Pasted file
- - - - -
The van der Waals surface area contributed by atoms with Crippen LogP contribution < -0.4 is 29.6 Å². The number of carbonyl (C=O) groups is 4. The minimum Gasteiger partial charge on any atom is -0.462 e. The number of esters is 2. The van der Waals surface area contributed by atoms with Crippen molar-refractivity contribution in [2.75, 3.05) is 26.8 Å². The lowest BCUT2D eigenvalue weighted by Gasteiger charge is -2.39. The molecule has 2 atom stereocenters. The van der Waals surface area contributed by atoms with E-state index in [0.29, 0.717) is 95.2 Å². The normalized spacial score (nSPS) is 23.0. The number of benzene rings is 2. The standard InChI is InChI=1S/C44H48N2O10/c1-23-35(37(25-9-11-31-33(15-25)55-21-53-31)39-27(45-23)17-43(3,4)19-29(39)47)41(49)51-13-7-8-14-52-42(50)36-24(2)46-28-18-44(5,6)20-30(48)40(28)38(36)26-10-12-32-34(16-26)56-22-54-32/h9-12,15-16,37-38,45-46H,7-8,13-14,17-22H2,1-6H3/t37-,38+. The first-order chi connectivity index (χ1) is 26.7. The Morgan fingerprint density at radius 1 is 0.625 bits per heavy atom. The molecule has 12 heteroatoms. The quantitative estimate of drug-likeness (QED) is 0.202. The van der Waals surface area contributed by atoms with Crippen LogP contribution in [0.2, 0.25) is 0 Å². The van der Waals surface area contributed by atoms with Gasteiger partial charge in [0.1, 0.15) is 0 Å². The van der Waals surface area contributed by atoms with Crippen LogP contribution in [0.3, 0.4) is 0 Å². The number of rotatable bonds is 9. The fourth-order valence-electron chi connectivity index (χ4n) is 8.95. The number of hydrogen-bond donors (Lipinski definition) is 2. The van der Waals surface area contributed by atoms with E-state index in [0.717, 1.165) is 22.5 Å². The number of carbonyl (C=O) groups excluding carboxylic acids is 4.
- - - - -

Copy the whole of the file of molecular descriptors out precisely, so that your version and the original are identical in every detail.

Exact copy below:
The van der Waals surface area contributed by atoms with Crippen LogP contribution < -0.4 is 29.6 Å². The number of carbonyl (C=O) groups is 4. The minimum Gasteiger partial charge on any atom is -0.462 e. The number of esters is 2. The van der Waals surface area contributed by atoms with Crippen molar-refractivity contribution in [2.75, 3.05) is 26.8 Å². The lowest BCUT2D eigenvalue weighted by Gasteiger charge is -2.39. The molecule has 2 atom stereocenters. The van der Waals surface area contributed by atoms with E-state index in [0.29, 0.717) is 95.2 Å². The normalized spacial score (nSPS) is 23.0. The number of benzene rings is 2. The standard InChI is InChI=1S/C44H48N2O10/c1-23-35(37(25-9-11-31-33(15-25)55-21-53-31)39-27(45-23)17-43(3,4)19-29(39)47)41(49)51-13-7-8-14-52-42(50)36-24(2)46-28-18-44(5,6)20-30(48)40(28)38(36)26-10-12-32-34(16-26)56-22-54-32/h9-12,15-16,37-38,45-46H,7-8,13-14,17-22H2,1-6H3/t37-,38+. The first-order chi connectivity index (χ1) is 26.7. The Morgan fingerprint density at radius 1 is 0.625 bits per heavy atom. The molecule has 12 heteroatoms. The quantitative estimate of drug-likeness (QED) is 0.202. The van der Waals surface area contributed by atoms with Crippen LogP contribution in [0.2, 0.25) is 0 Å². The van der Waals surface area contributed by atoms with Gasteiger partial charge in [0.1, 0.15) is 0 Å². The van der Waals surface area contributed by atoms with Crippen LogP contribution in [0.3, 0.4) is 0 Å². The number of rotatable bonds is 9. The fourth-order valence-electron chi connectivity index (χ4n) is 8.95. The number of hydrogen-bond donors (Lipinski definition) is 2. The van der Waals surface area contributed by atoms with E-state index in [0.717, 1.165) is 22.5 Å². The number of carbonyl (C=O) groups excluding carboxylic acids is 4.